Growing up, you probably never imagined living anywhere else but the home you've always known. In fact, for the most part, people only move out once they get married or when they accept a job abroad. But these days, more and more people are entertaining the idea of living alone and of trying to make it on their own.
The first time I ever lived in a space that wasn't with my family was right before I turned 19. I had just moved to California for college where I rented an apartment with a high school friend. Both our families were back in Asia: Mine in Singapore, hers in Taiwan. I lived with friends for four years and then moved back to the Philippines and lived with my brother for a while. Even though I've been working part-time since I was 16, my parents still financially supported me until I landed my first *real* job in 2016.
2016 was also the first time I became truly independent—no roommates, no parents, no safety net. Living alone changed the game for me, and here's why I recommend it to every woman out there.
Living alone made me self-sufficient.
I moved out of my family's apartment around the same time I started my first job, so literally everything in my life was a freaking lesson. I was figuring things out at work during the day and trying to cram so many errands as soon as I got home. I also tried to explore my area a little bit, looking for the essentials: grocery, bank, water delivery service, laundromat, hardware store, etc. When my aircon started leaking, I couldn't just leave my condo and expect to come home to a perfectly functioning AC; I had to look up businesses that supplied that service near me and figure out how to fit it into my budget.
I became more aware of the role money plays in my life.
As a child, I sometimes found myself feeling slightly annoyed about not being able to buy everything I wanted—until I started working when I was 16. Suddenly, I approached purchases with more hesitation. Still, as a high schooler, stressing about money wasn't a thing.
Now, as a fully functioning 28-year-old woman, one of my biggest stressors is getting sick because, fuck, medicine is expensive! But so is cheese (the good kind)! And wine (again, the good kind)! There are days when I just want a full platter of sashimi, but I know that if I indulge in that, I'll be eating bad ramen until my next paycheck. So I buy a pound of chicken breast and pray to God all the butter and garlic in the world will turn it into steaks.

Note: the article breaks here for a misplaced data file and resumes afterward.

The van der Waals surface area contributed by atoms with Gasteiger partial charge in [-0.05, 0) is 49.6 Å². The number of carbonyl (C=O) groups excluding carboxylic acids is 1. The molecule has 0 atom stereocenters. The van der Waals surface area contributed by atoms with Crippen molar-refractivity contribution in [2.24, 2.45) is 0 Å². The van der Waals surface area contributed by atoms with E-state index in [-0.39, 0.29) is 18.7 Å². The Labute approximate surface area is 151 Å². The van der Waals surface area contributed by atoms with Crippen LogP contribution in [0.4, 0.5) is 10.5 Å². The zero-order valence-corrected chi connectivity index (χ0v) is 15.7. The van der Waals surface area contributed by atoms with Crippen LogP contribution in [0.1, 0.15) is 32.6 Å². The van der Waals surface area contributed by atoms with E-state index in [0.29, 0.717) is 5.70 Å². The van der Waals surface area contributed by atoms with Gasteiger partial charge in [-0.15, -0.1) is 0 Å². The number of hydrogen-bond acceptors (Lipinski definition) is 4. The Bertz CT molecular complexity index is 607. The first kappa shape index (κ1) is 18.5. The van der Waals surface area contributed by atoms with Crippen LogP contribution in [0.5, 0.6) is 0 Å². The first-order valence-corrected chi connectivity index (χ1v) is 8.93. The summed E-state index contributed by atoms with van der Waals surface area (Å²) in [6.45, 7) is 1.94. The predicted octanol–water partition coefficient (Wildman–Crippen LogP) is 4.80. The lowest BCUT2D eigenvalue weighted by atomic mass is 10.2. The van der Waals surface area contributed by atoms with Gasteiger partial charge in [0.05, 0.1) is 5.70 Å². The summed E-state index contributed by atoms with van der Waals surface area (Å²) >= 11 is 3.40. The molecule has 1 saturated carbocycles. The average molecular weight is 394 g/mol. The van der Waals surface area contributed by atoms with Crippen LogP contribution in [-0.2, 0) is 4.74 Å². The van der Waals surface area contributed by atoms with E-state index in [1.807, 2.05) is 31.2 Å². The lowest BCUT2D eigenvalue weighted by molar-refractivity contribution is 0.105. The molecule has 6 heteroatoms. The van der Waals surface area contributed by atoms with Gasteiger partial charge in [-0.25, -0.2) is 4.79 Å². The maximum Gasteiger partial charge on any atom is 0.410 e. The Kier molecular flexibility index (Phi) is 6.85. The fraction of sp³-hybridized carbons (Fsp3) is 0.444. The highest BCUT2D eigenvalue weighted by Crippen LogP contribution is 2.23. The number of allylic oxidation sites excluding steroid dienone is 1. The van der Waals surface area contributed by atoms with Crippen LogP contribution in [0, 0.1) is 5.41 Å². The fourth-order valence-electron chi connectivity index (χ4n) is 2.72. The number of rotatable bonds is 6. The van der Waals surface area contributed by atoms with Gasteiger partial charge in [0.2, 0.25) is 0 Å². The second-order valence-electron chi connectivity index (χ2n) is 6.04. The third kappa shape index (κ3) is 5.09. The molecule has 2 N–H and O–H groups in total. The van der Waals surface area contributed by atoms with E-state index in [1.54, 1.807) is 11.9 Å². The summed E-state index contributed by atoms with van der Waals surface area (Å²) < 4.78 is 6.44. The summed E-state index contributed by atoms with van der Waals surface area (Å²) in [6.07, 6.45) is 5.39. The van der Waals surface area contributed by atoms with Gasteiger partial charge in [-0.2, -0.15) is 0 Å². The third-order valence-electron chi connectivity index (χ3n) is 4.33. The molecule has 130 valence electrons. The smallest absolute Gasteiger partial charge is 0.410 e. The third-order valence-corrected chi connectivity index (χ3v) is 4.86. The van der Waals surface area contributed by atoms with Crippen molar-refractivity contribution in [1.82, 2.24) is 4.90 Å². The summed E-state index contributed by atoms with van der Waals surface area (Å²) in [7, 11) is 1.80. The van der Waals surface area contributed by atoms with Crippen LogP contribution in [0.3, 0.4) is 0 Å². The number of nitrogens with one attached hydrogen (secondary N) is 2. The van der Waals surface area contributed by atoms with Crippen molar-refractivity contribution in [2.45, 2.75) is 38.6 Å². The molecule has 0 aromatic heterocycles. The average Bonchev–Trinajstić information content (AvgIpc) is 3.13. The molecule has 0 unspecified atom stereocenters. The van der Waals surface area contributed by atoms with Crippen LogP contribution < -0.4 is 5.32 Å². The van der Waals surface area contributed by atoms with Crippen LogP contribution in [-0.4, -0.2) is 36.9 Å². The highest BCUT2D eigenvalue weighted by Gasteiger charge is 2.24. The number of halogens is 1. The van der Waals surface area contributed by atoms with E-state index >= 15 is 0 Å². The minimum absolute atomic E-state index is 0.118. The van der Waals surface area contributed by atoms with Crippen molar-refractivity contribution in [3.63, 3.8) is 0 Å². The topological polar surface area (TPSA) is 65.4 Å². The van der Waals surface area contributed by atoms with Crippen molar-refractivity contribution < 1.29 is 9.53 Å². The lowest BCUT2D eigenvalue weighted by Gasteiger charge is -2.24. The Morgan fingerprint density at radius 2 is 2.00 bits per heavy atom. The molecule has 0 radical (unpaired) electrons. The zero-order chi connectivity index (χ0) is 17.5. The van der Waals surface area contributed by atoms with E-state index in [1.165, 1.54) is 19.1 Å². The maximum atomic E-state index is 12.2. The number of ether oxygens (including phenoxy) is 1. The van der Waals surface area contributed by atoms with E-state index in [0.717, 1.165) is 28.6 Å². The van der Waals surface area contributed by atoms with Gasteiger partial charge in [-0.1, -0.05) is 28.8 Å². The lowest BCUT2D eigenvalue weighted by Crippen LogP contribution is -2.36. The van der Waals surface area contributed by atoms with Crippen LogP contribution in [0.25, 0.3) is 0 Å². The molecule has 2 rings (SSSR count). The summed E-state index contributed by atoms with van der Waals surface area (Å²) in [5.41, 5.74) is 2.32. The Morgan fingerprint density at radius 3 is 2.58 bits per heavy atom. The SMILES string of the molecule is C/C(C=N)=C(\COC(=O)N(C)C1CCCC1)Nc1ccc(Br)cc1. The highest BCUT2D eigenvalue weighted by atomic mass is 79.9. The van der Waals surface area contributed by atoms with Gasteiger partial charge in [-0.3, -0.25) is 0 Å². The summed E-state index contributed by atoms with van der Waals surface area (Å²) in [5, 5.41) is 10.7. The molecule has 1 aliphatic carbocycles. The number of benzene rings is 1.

Organization is everything.
Living by yourself entails creating a system that makes sure everything's on track, specifically when it comes to paying the bills. For instance, it isn't difficult for me to remember the deadlines of my bills because it's either the 15th or the 30th. But when things get busy, it's easy to simply forget. I once forgot to pay for my internet, and I didn't even realize it until my WiFi stopped working. When I called my internet provider, they instructed me to pay for my bill, but it still took three days for them to reconnect my WiFi—an absolute nightmare for someone who works in digital.
That said, mistakes happen...
But I don't have to feel like horse shit about them. If I lived at home and forgot to pay a bill, my parents, as lovely as they are, would've probably given me a mini lecture on the importance of paying for bills on time—something I already know and don't need to hear. Having your own space means being able to lick your wounds in peace.
I realized that being alone is comforting for me.
While I can hold my own in a group setting, I've always found it draining. It wasn't until I lived alone that I realized I'm an introvert. Being alone is necessary for me to recharge. When I get home, I need the time and space to sort of "unpack" the person I was for the day. Even though most people have good intentions, I don't enjoy it when someone wants to sit and recap the day I had, lol. I never would have known this about me had I not experienced being completely independent.
I set my own rules.
The best thing about living by myself is the freedom. I can eat whatever I want, sleep whenever I want, and enjoy the company of whomever I want. I don't have to ask permission to do anything, but that also means everything that happens to me is my responsibility. That idea is scary but it's also incredibly liberating.
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